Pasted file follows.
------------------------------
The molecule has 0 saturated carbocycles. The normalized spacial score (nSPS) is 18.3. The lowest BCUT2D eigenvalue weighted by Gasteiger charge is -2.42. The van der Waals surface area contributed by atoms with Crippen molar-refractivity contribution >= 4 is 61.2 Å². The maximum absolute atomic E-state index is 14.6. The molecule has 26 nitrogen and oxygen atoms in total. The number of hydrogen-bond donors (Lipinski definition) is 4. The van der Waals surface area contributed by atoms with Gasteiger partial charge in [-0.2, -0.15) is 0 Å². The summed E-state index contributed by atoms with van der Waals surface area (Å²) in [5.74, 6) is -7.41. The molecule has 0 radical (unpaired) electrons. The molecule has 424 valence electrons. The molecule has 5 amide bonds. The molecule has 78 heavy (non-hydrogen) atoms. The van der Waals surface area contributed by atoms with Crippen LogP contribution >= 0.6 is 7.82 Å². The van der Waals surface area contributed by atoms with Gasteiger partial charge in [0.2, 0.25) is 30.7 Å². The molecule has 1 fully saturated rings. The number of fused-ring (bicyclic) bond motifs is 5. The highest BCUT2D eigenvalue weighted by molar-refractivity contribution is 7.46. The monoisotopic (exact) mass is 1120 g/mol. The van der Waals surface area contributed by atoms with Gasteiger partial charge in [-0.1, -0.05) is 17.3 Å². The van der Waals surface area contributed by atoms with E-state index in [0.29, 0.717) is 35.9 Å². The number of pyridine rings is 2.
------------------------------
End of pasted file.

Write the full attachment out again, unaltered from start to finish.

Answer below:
The molecule has 0 saturated carbocycles. The normalized spacial score (nSPS) is 18.3. The lowest BCUT2D eigenvalue weighted by Gasteiger charge is -2.42. The van der Waals surface area contributed by atoms with Crippen molar-refractivity contribution >= 4 is 61.2 Å². The maximum absolute atomic E-state index is 14.6. The molecule has 26 nitrogen and oxygen atoms in total. The number of hydrogen-bond donors (Lipinski definition) is 4. The van der Waals surface area contributed by atoms with Gasteiger partial charge in [-0.2, -0.15) is 0 Å². The summed E-state index contributed by atoms with van der Waals surface area (Å²) in [5.74, 6) is -7.41. The molecule has 0 radical (unpaired) electrons. The molecule has 424 valence electrons. The molecule has 5 amide bonds. The molecule has 78 heavy (non-hydrogen) atoms. The van der Waals surface area contributed by atoms with Crippen LogP contribution >= 0.6 is 7.82 Å². The van der Waals surface area contributed by atoms with Gasteiger partial charge in [0.2, 0.25) is 30.7 Å². The molecule has 1 fully saturated rings. The number of fused-ring (bicyclic) bond motifs is 5. The highest BCUT2D eigenvalue weighted by molar-refractivity contribution is 7.46. The monoisotopic (exact) mass is 1120 g/mol. The van der Waals surface area contributed by atoms with Gasteiger partial charge in [-0.1, -0.05) is 17.3 Å². The van der Waals surface area contributed by atoms with E-state index in [0.29, 0.717) is 35.9 Å². The number of pyridine rings is 2.